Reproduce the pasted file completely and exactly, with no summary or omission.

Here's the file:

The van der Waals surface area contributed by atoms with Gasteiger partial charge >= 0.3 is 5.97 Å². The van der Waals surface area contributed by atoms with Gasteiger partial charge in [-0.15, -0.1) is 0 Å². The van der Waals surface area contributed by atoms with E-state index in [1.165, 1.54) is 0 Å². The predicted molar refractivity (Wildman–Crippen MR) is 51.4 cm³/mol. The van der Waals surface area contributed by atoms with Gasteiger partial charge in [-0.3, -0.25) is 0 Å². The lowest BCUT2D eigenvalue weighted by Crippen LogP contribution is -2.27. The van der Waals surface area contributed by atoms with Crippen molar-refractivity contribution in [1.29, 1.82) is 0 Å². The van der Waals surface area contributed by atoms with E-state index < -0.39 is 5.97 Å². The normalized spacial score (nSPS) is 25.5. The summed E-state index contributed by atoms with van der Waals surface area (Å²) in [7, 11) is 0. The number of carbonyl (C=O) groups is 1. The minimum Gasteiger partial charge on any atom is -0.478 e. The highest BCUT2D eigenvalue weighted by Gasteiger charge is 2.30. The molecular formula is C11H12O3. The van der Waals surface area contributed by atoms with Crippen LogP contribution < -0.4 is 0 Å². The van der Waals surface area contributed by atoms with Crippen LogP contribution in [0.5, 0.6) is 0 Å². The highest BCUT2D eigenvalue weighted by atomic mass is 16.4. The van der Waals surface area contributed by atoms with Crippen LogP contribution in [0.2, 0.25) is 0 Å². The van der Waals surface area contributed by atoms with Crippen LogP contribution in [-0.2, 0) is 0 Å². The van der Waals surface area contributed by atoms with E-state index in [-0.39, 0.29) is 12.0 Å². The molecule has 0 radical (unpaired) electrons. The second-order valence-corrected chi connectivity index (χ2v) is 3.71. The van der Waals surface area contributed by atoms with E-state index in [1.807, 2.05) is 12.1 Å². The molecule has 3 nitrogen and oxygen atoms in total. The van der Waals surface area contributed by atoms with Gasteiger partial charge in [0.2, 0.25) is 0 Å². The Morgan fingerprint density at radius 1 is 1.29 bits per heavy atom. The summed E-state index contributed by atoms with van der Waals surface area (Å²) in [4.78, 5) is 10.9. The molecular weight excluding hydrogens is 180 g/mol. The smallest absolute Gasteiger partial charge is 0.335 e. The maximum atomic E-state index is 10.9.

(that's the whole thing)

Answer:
The van der Waals surface area contributed by atoms with Gasteiger partial charge >= 0.3 is 5.97 Å². The van der Waals surface area contributed by atoms with Gasteiger partial charge in [-0.15, -0.1) is 0 Å². The van der Waals surface area contributed by atoms with E-state index in [1.165, 1.54) is 0 Å². The predicted molar refractivity (Wildman–Crippen MR) is 51.4 cm³/mol. The van der Waals surface area contributed by atoms with Gasteiger partial charge in [-0.3, -0.25) is 0 Å². The lowest BCUT2D eigenvalue weighted by Crippen LogP contribution is -2.27. The van der Waals surface area contributed by atoms with Crippen molar-refractivity contribution in [1.29, 1.82) is 0 Å². The van der Waals surface area contributed by atoms with E-state index < -0.39 is 5.97 Å². The normalized spacial score (nSPS) is 25.5. The summed E-state index contributed by atoms with van der Waals surface area (Å²) in [7, 11) is 0. The number of carbonyl (C=O) groups is 1. The minimum Gasteiger partial charge on any atom is -0.478 e. The highest BCUT2D eigenvalue weighted by Gasteiger charge is 2.30. The molecular formula is C11H12O3. The van der Waals surface area contributed by atoms with Crippen LogP contribution < -0.4 is 0 Å². The van der Waals surface area contributed by atoms with Crippen LogP contribution in [0.5, 0.6) is 0 Å². The highest BCUT2D eigenvalue weighted by atomic mass is 16.4. The van der Waals surface area contributed by atoms with Crippen LogP contribution in [0.2, 0.25) is 0 Å². The van der Waals surface area contributed by atoms with Crippen LogP contribution in [-0.2, 0) is 0 Å². The van der Waals surface area contributed by atoms with E-state index in [-0.39, 0.29) is 12.0 Å². The molecule has 0 radical (unpaired) electrons. The second-order valence-corrected chi connectivity index (χ2v) is 3.71. The van der Waals surface area contributed by atoms with E-state index in [1.807, 2.05) is 12.1 Å². The molecule has 3 nitrogen and oxygen atoms in total. The van der Waals surface area contributed by atoms with Gasteiger partial charge in [0.2, 0.25) is 0 Å². The Morgan fingerprint density at radius 1 is 1.29 bits per heavy atom. The summed E-state index contributed by atoms with van der Waals surface area (Å²) in [4.78, 5) is 10.9. The molecular weight excluding hydrogens is 180 g/mol. The smallest absolute Gasteiger partial charge is 0.335 e. The maximum atomic E-state index is 10.9.